Review by Professor John Cooper QC

In 2003, Megan Leavy joined the United States Marines and before she knew it, she was serving in the most hostile of war zones in Iraq.

But Marine Corporal Leavy was not alone. She had Rex.

It is interesting that this movie (available on DVD from the 19 March and digitally from the 12 March) was released in the United States under the title of Megan Leavy. In the UK, the film title has been changed to Rex. Perhaps I should leave those marketing this superb movie to explain that interesting difference, but whatever it is called, this movie is a ‘must watch’ for anyone interested in that unbreakable bond between a dog and his owner.

It is the sort of bond many of us feel for our own companion animals; that no-strings-attached love and devotion that you get from your dog every time you return home. But in Rex we see all of those emotions, but heightened in a background of danger and violence.

Rex is, in fact, a true story. Megan Leavy came from a difficult family background, which in a short scene in the film, dealing with her return home for Christmas, encapsulates the dysfunctional nature of her upbringing. She joined the Marines to escape.

After an indiscretion, Megan is put on kennel duty, where she meets Rex, a German Shepherd, who seems to be displaying behavioural problems. The particularly unsympathetic vet has little time or inclination to delve into the seemingly aggressive dog’s problems, but within weeks of being assigned to Megan, we begin to see a different side to the dog. Both Marine and combat dog form a formidable bond, each of them watching the other’s back.

This becomes increasingly important in the war zone where the two complete more than 100 missions.

Their work comes to a violent and abrupt end in 2006 when both are injured in an IED explosion.

Megan begins her painstaking recovery resulting in an honourable discharge and a Purple Heart for valour. Rex, on the other hand, upon his recovery, is sent back to the war zone in Afghanistan, despite Megan’s efforts to bring him home to her.

A substantial part of this movie deals with the traumatic effects upon Megan of the separation between the two of them, and it is clear that Megan is further traumatised by this cruel separation. But one of the impressive features of this mature film is that it does not demonise either side on the issue about whether Rex should or should not be allowed into a domestic environment post-combat.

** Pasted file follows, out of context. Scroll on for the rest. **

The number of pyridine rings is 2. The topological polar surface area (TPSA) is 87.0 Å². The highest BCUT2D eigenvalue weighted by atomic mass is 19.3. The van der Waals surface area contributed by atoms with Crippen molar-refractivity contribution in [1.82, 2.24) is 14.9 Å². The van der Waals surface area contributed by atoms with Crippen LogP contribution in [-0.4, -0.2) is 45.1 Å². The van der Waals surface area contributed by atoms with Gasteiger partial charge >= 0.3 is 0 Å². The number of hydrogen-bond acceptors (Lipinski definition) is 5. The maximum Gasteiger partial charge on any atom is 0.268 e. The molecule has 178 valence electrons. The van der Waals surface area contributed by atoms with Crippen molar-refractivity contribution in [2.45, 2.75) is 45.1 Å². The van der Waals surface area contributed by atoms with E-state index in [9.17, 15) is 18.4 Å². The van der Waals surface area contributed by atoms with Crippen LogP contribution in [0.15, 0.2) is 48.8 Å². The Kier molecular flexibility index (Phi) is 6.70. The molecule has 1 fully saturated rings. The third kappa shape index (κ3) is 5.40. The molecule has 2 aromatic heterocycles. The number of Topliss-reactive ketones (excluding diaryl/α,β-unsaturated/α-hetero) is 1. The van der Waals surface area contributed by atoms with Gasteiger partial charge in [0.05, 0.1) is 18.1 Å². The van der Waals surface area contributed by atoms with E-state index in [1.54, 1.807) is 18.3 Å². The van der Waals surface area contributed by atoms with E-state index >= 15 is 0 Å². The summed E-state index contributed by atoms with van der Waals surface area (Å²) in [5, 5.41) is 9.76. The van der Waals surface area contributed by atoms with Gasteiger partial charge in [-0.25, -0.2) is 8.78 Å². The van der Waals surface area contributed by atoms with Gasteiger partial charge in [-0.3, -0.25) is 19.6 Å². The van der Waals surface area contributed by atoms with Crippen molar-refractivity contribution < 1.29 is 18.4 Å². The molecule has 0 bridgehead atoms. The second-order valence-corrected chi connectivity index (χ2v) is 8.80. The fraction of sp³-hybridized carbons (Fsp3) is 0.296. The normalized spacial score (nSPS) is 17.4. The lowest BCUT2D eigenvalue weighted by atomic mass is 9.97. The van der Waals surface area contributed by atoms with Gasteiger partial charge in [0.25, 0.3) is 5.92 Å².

Kate Mara in Rex. Credit: Lionsgate UK

Megan Leavy spent five years trying to reunite herself with Rex, finally learning that he was going to be retired and was facing being euthanased, already suffering from facial palsy.

In a previous interview, Megan said, “I’ve taken care of him. He’s taken care of me. It’s a bond you can’t break,” a sentiment that needs no explanation in these pages.

Kate Mara puts in a skilled and sensitive portrayal of Megan Leavy and effectively combines the toughness required of combat personnel with a depth of sensitivity and empathy, a hard act to pull off, which she does throughout the film.

Directed by Gabriela Cowperthwaite, who is no stranger to animal welfare related projects, having directed the documentary Blackfish about the treatment of captive whales, and a devoted dog lover and animal advocate herself, this project was in impeccably safe hands.

This is a powerful and inspiring story of the bond between animal and human, which everyone who loves dogs will immediately recognise.

Five stars. Don’t miss it.

Watch an exclusive clip from Lionsgate UK

Win a DVD of new military dog movie Rex

We have three DVDs to giveaway in time for next week’s release thanks to Lionsgate UK. To enter, fill in the form below. Closes Friday 23 March.

Rex is out now on Digital Download and on DVD from next Monday 19th March

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